The pet industry boomed during the pandemic, and that momentum should continue for the coming years. After all, new pet owners will have to continue to feed their furry friends, and spending on pets is set to grow because of a number of other tailwinds.

In this episode of Upgrade or Topgrade recorded on Oct. 15, Fool contributors Jeremy Bowman and Parkev Tatevosian and Millionacres editor Deidre Woollard discuss opportunities in the pet industry and which stocks are poised to benefit.

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Deidre Woollard: I think one of the things that's fascinating about the pandemic trends -- and I've talked about this with real estate, migration, and certainly I've talked about it with retail, and e-commerce -- but the pet boom is crazy. People talked about COVID puppies and all of that. There are some interesting stats that really bear that out. Daily Upside ran a newsletter this week that got me thinking about this, because they had stats from the American Pet Products Association National Pet Owners Survey. Over 11 million new households picked up a new pet during the pandemic. The interesting thing is, that means that 70 percent of us now own a pet, up from 56 percent back in 1998. Do both of you have pets?

Jeremy Bowman: I do. I have a small dog.

Parkev Tatevosian: Me as well.

Woollard: All right. I'm a cat person, but OK, I can work with this [LAUGHTER]. I wanted to talk a little bit before we get started talking about Chewy (CHWY -3.25%) and some of the others, just some amazing stats from that American Pet Products Survey. In 2020 we spent $103.6 billion on our pets, up from $97 billion in 2019 and $90.5 billion in 2018. When we think about these pet stocks and things like that, it's important to know where it breaks down. You think about all the things that we have, that we spend money on with our pet; pet food and treats, $42 billion. Supplies, over-the-counter medicine, pets themselves, that's another $22 billion. That current product sales, that's 31.4 billion. Then another $8 billion in other services like boarding, grooming, insurance, training, pet sitting, and walking. For this year, it'll be an estimated $109.6 billion, and $44 billion of that will be spent on pet food and treats. $23 billion on supplies and over-the-counter medicine. $32 billion on that caring product sales and then $9.7 billion in other services.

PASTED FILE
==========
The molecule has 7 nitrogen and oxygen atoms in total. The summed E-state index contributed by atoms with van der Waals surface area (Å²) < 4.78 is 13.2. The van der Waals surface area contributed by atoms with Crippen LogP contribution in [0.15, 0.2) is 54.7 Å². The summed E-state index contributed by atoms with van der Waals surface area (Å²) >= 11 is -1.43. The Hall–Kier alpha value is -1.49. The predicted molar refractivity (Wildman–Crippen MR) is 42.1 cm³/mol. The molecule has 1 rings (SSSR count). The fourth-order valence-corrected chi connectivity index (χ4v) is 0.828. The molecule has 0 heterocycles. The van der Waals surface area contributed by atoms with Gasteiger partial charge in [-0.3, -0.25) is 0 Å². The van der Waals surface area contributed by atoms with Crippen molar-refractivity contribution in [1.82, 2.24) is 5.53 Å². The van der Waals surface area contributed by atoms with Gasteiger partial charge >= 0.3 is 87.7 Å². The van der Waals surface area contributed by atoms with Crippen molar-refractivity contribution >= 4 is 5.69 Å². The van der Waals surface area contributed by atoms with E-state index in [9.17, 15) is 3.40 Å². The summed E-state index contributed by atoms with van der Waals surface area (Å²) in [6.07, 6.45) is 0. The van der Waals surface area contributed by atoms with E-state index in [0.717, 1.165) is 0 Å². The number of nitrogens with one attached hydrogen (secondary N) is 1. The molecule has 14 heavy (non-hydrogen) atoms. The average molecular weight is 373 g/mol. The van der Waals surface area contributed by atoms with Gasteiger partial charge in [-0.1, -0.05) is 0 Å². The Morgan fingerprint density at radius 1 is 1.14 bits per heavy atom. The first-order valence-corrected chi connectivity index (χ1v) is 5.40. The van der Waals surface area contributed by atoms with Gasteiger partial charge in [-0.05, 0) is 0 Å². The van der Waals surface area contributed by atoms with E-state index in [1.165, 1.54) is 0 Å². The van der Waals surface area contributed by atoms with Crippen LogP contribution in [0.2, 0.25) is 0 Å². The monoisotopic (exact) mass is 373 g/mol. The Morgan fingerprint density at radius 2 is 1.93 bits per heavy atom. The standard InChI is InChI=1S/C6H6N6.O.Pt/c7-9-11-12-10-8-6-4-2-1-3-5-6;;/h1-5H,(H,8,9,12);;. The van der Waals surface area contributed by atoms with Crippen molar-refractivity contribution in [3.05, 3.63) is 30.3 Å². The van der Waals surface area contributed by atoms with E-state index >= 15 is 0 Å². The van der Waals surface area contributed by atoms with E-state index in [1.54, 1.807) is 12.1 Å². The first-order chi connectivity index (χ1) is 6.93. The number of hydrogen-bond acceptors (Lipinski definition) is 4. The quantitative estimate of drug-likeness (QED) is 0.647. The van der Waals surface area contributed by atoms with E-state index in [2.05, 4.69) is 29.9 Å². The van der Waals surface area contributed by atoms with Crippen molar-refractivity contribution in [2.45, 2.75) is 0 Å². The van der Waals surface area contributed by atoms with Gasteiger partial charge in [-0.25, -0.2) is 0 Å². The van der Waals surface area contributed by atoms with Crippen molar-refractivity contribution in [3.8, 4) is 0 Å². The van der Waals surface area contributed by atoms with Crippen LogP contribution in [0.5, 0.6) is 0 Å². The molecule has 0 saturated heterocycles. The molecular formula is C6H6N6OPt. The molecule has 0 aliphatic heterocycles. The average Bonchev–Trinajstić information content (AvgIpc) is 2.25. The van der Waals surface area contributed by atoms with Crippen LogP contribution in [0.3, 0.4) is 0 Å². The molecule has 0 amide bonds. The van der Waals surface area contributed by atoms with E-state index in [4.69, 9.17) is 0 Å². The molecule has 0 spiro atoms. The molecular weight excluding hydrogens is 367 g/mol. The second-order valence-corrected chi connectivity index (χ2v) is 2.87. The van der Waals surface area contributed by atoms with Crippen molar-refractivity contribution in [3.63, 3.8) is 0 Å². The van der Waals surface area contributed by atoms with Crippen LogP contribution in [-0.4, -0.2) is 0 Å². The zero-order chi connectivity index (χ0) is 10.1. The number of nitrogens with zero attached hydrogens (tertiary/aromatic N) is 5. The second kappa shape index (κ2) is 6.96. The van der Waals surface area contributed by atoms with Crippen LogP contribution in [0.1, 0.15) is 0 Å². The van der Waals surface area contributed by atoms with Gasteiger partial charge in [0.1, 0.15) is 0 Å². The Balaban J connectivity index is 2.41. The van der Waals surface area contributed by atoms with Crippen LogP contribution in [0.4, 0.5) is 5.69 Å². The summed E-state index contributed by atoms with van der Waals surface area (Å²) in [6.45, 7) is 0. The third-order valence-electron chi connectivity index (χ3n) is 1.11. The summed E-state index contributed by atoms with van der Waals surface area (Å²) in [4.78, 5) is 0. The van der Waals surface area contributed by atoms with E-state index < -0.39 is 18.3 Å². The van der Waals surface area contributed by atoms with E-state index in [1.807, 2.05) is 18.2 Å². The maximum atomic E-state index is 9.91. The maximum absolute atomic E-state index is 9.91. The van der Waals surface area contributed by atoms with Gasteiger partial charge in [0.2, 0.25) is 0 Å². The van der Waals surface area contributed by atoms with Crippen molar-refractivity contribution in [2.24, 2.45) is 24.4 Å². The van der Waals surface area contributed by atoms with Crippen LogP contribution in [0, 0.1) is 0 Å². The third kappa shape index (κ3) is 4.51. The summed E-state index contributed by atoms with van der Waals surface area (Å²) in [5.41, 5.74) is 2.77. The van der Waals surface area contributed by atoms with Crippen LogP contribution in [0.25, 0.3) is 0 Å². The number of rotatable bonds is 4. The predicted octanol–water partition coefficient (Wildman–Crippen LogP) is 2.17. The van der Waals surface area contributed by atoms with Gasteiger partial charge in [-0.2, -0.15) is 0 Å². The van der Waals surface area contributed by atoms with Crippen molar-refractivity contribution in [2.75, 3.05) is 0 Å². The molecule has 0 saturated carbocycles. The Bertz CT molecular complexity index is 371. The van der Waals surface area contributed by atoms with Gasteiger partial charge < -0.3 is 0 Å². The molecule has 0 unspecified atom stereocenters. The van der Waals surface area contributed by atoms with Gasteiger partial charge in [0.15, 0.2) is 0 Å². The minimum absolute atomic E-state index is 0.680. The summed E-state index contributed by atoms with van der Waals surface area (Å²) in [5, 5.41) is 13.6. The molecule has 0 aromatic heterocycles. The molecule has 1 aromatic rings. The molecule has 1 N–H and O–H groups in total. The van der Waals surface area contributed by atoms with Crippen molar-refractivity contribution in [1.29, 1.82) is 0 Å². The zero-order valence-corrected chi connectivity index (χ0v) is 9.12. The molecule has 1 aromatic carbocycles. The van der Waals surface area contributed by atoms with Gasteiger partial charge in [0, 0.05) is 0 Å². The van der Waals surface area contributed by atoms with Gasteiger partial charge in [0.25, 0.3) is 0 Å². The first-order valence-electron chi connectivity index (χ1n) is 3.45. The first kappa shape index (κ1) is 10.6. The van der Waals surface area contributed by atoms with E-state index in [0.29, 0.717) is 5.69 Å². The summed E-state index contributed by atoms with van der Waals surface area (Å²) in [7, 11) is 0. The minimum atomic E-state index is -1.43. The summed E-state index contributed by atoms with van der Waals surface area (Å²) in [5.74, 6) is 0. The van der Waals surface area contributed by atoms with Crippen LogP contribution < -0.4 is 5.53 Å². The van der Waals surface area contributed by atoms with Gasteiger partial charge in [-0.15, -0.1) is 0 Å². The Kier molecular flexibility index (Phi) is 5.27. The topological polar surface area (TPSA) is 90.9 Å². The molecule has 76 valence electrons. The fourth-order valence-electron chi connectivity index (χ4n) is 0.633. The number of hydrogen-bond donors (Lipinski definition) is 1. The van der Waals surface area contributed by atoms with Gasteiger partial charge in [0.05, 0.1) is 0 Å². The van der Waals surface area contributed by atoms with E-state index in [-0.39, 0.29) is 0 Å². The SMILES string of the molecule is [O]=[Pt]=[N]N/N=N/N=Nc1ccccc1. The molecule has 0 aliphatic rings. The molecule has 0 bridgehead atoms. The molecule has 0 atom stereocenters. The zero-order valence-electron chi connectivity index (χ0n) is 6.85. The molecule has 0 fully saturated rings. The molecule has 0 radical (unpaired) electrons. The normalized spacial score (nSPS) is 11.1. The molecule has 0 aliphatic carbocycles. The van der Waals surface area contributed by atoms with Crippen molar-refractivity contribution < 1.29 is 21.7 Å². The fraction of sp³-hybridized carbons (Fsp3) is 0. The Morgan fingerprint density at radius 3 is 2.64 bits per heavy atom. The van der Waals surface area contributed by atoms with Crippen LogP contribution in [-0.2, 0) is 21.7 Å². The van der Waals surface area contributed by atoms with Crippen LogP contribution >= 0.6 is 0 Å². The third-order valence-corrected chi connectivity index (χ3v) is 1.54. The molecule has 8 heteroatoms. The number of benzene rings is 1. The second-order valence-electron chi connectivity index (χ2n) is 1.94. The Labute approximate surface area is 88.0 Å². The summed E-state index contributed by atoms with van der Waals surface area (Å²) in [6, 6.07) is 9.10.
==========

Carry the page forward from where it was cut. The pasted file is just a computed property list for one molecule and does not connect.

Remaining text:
I think the other services sector is something that we're going to talk a lot about today, because one of the things that I noticed listening to the different earnings calls and investor day presentations is that there is as we move from the "work-from-home with our pets" environment to the "back to the office and our pets are home", what we spend and how we spend is going to be different. Especially now that we're maybe spending more on things like dog walking or grooming or things like that. The thing I find really interesting about the sector is there's so many different things that feed into the ways that we take care of our pets.

Bowman: Absolutely. Yes. You were talking about the work-from-home trend, I think one thing too that we forget about, we all got pets when we were forced into this social distancing time. But if you're working from home, it's going to make it a lot easier to have a pet, and you're probably going to want one to keep you company, maybe when you're just sitting on the couch, just typing on your computer or whatever. One thing I like about pet stocks is that there's so many tailwinds that the industry has, and I think that's a big one that we don't really even think about or haven't even been talking about that much.

Tatevosian: Great points Jeremy. I will just add to that. We did add a lot of pets during the pandemic. An interesting thing about that is, pets are a long-term commitment for most people. Even though the spending on pets increased just during the pandemic, pet parents are going to be spending on those pets for at least the next five, 10, maybe even 15 years. Food, materials, medication, a new bed maybe, all of those things are going to now be spent on all of those pets that we added just in this last year and a half.

Woollard: That's a really interesting point too, because when we talk about pets and the different stocks that we'll go through today, there's the life cycle of the pet. You have to think about it in some ways. It's a little bit like healthcare, because in the beginning when you get a pet, there's that initial spend. There's dog beds, or collars, all that stuff. First vet checks. Then it's kind of consistent over the years, and then toward the end of the pet's life you start spending more on healthcare, medicine, maybe prescribed food, which is a bigger business than I knew. Although my cat is actually on prescribed food, but that's because he's fat. But there's just more and more as the pet ages, and then if you bring in another one. It's this really interesting recurring revenue thing that the companies that we're going to talk about today have to have to tap into. The ways that they are doing it, is all slightly different and really interesting to me.